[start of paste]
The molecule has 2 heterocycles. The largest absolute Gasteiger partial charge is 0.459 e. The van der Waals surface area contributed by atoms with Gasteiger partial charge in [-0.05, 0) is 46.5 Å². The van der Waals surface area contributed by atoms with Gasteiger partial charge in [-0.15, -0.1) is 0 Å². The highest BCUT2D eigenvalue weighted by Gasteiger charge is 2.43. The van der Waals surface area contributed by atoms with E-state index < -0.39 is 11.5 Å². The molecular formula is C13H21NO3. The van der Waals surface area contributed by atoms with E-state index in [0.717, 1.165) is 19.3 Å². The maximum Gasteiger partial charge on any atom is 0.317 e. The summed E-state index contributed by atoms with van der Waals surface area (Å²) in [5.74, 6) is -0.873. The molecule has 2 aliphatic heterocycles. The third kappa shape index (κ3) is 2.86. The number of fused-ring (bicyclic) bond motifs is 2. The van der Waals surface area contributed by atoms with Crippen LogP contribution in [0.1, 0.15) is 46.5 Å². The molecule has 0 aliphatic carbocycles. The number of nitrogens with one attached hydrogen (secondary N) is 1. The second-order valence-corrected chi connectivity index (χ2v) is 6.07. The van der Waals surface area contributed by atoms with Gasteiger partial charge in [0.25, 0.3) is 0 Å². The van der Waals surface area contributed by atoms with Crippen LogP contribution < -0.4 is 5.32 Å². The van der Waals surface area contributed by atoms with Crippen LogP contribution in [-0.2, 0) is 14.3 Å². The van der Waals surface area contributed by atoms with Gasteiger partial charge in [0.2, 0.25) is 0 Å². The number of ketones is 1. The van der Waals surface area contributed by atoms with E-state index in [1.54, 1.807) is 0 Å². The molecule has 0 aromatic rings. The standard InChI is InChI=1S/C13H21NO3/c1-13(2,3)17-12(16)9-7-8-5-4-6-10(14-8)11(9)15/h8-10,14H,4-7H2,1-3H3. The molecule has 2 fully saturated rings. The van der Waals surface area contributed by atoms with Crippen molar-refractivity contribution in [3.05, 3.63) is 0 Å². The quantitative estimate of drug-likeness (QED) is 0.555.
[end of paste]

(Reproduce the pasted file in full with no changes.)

The molecule has 2 heterocycles. The largest absolute Gasteiger partial charge is 0.459 e. The van der Waals surface area contributed by atoms with Gasteiger partial charge in [-0.05, 0) is 46.5 Å². The van der Waals surface area contributed by atoms with Gasteiger partial charge in [-0.15, -0.1) is 0 Å². The highest BCUT2D eigenvalue weighted by Gasteiger charge is 2.43. The van der Waals surface area contributed by atoms with E-state index < -0.39 is 11.5 Å². The molecular formula is C13H21NO3. The van der Waals surface area contributed by atoms with E-state index in [0.717, 1.165) is 19.3 Å². The maximum Gasteiger partial charge on any atom is 0.317 e. The summed E-state index contributed by atoms with van der Waals surface area (Å²) in [5.74, 6) is -0.873. The molecule has 2 aliphatic heterocycles. The third kappa shape index (κ3) is 2.86. The number of fused-ring (bicyclic) bond motifs is 2. The van der Waals surface area contributed by atoms with Crippen LogP contribution in [0.1, 0.15) is 46.5 Å². The molecule has 0 aliphatic carbocycles. The number of nitrogens with one attached hydrogen (secondary N) is 1. The second-order valence-corrected chi connectivity index (χ2v) is 6.07. The van der Waals surface area contributed by atoms with Gasteiger partial charge in [0.25, 0.3) is 0 Å². The van der Waals surface area contributed by atoms with Crippen LogP contribution < -0.4 is 5.32 Å². The van der Waals surface area contributed by atoms with Crippen LogP contribution in [-0.2, 0) is 14.3 Å². The van der Waals surface area contributed by atoms with Gasteiger partial charge in [0.2, 0.25) is 0 Å². The number of ketones is 1. The van der Waals surface area contributed by atoms with E-state index in [1.54, 1.807) is 0 Å². The molecule has 0 aromatic rings. The standard InChI is InChI=1S/C13H21NO3/c1-13(2,3)17-12(16)9-7-8-5-4-6-10(14-8)11(9)15/h8-10,14H,4-7H2,1-3H3. The molecule has 2 fully saturated rings. The van der Waals surface area contributed by atoms with Crippen molar-refractivity contribution in [3.05, 3.63) is 0 Å². The quantitative estimate of drug-likeness (QED) is 0.555.